While you should watch Harry Potter at any time of the year (can you tell we’re fans?), Halloween seems especially appropriate. There is something about Harry boarding the Hogwarts Express that really evokes that start-of-the-school-year, fall feeling. Oh…and there’s magic and witches, too! The first few movies are aimed at younger children while the later ones are better suited to their older, tween siblings.
Recommended Age: Harry Potter and the Sorcerer’s Stone, 7 and Up; Harry Potter and the Chamber of Secrets, 8 and Up; Harry Potter and the Prisoner of Azkaban, 10 and Up; all movies after Harry Potter and the Goblet of Fire, 12 and Up
Hocus Pocus (1993)
After moving to Salem, Mass., teenager Max Dennison (Omri Katz) explores an abandoned house with his sister Dani (Thora Birch) and their new friend, Allison (Vinessa Shaw). After dismissing a story Allison tells as superstitious, Max accidentally frees a coven of evil witches (Bette Midler, Sarah Jessica Parker, Kathy Najimy) who used to live in the house. Now, with the help of a magical cat, the kids must steal the witches’ book of spells to stop them from becoming immortal.
Nightmare Before Christmas (1993)
Dreamed up by Tim Burton, The Nightmare Before Christmas tells the story of Jack Skellington—the “King of Halloween”—who, tired with staging Halloween festivities year after year, finds a door to Christmas Town and decides to try his hand at that holiday, instead. We dare you not to have the songs from this musical flick stuck in your head for days after watching. “This is Halloween” should be the unofficial theme song of October! Best of all, it also makes a great Christmas movie.
Recommended Age: 7 and Up
Casper (voiced by Malachi Pearson) is a kind young ghost who peacefully haunts a mansion in Maine. When specialist James Harvey (Bill Pullman) arrives to communicate with Casper and his fellow spirits, he brings along his teenage daughter, Kat (Christina Ricci). Casper quickly falls in love with Kat, but their budding relationship is complicated not only by his transparent state, but also by his troublemaking apparition uncles and their mischievous antics.
Monster House (2006)
No adults believe three youths’ (Mitchel Musso, Spencer Locke, Sam Lerner) assertion that a neighboring residence is a living creature that means them harm. With Halloween approaching, the trio must find a way to destroy the structure before innocent trick-or-treaters meet ghastly ends.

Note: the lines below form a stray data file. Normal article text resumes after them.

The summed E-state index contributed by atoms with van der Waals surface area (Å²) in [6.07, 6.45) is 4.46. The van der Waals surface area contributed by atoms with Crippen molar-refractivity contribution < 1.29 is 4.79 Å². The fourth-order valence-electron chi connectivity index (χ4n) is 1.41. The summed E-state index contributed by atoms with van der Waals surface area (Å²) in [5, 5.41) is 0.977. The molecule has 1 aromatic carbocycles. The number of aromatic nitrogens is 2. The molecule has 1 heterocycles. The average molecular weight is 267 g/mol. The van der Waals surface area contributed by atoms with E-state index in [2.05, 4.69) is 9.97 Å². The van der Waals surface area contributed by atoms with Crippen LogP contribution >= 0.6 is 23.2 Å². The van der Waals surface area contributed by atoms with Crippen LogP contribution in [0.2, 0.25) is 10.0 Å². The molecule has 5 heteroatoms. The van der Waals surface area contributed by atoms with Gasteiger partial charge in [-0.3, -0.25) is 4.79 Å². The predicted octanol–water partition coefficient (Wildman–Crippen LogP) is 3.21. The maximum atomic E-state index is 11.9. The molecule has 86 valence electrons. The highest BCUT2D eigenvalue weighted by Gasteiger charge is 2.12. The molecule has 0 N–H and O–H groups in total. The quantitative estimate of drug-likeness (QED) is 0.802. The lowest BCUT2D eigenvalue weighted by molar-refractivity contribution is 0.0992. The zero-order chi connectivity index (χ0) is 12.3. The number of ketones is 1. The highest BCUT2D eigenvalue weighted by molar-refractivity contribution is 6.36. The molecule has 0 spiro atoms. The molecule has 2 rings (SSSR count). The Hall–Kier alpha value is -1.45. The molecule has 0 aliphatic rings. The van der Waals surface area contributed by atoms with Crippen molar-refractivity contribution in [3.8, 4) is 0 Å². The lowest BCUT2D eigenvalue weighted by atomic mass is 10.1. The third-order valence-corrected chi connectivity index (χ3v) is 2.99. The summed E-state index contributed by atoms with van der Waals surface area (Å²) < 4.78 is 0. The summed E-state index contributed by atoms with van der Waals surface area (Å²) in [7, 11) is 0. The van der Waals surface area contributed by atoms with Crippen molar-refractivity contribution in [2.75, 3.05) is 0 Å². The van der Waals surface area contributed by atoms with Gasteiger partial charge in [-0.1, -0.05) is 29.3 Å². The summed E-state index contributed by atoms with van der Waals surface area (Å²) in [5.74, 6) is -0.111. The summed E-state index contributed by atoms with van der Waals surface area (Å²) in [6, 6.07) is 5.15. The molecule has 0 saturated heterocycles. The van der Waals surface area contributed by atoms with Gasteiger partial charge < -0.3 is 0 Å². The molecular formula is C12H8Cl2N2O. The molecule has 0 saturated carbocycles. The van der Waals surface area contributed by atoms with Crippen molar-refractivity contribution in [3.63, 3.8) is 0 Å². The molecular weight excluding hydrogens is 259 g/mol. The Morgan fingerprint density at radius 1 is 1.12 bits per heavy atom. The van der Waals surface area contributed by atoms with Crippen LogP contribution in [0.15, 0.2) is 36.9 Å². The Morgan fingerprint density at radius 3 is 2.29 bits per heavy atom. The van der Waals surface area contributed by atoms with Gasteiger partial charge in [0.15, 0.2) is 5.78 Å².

After learning she is a witch, a girl (Kimberly J. Brown) helps save a town full of other supernatural creatures.
Pooh’s Heffalump Halloween Movie (2005)
Roo (Nikita Hopkins) and Lumpy (Kyle Stanger) gather the courage to search for the Gobloon, a creature that can grant wishes.
The Witches (1990)
While visiting the seaside with his grandmother, Luke stumbles upon a convention of witches who are hatching a plan to exterminate children. He must find a way to stop them—a task that seems infinitely harder once he is turned into a mouse. The witches are scary enough to give us a fright—especially when they peel off their human costumes.
Recommended Age: 8 and Up
Based on Neil Gaiman’s popular “children’s horror” novel, Coraline is in many ways similar to Alice in Wonderland—only creepier. Unhappy about relocating to a new house and leaving all her friends behind, the gutsy heroine discovers a door to an alternative world. There she finds attentive, doting versions of her real parents and other exciting wonders. But this new world is more dangerous than it seems and Coraline must find a way to rescue her family and herself.
Recommended Age: 9 and Up
It’s bedlam in the Big Apple when ghosts run amok in New York City. A ragtag team of professors-turned-exterminators sets out to capture the unruly haunters and prevent a disaster.
What Kids Like: Get your proton guns ready. These phantoms pop up faster than the ghostbusters can zap and bottle them. The biggest demon turns out to be all fluff: the Sta-Puft Marshmallow Man.
The Corpse Bride (2005)
The second of three films to come from the twisted mind of Tim Burton (let’s face it, there could’ve been more than three on this list) was released in 2005 and features the voices of Johnny Depp and Helena Bonham-Carter as an unconventional couple that doesn’t let a simple thing like death get in the way of a good relationship. Animated in a traditional stop-motion style, this macabre tale is based on a piece of 16th Century Russian-Jewish folklore called “The Finger.”
Hotel Transylvania (2012)
Cult animator Genndy Tartakovsky (Samurai Jack, Dexter’s Laboratory) directed this cartoon romp that depicts Dracula (voiced by Adam Sandler) as the owner of an inn for weary, wayward, traveling monsters, whose 118-year-old daughter Mavis (Selena Gomez) falls for a human (Andy Samberg) who accidentally wanders in as a guest. Also features a spooktacular supporting cast, with Kevin James, Steve Buscemi, Molly Shannon, Cee Lo Green and others voicing some monstrous characters.
Monsters, Inc. (2001)
Pixar Animation Studios is responsible for this 2001 comedy, as well as this past summer’s prequel Monsters University. Billy Crystal and John Goodman respectively provide the voices for Mike Wazowski and John P. “Sully” Sullinger. Don’t be fooled. They might have human-sounding names, but these two closet-dwelling creatures have one job and one job only — to scare the pants off little kids. But they’re not doing it to be mean, but rather out of necessity, as the monster world’s source of electricity is children’s screams.
The Adventures of Ichabod and Mr. Toad (1949)
An animated adaption of “The Wind in the Willows” followed by an adaption of “The Legend of Sleepy Hollow”.
The Curse of the Were-Rabbit (2005)
Wallace and his loyal dog, Gromit, set out to discover the mystery behind the garden sabotage that plagues their village and threatens the annual giant vegetable growing contest.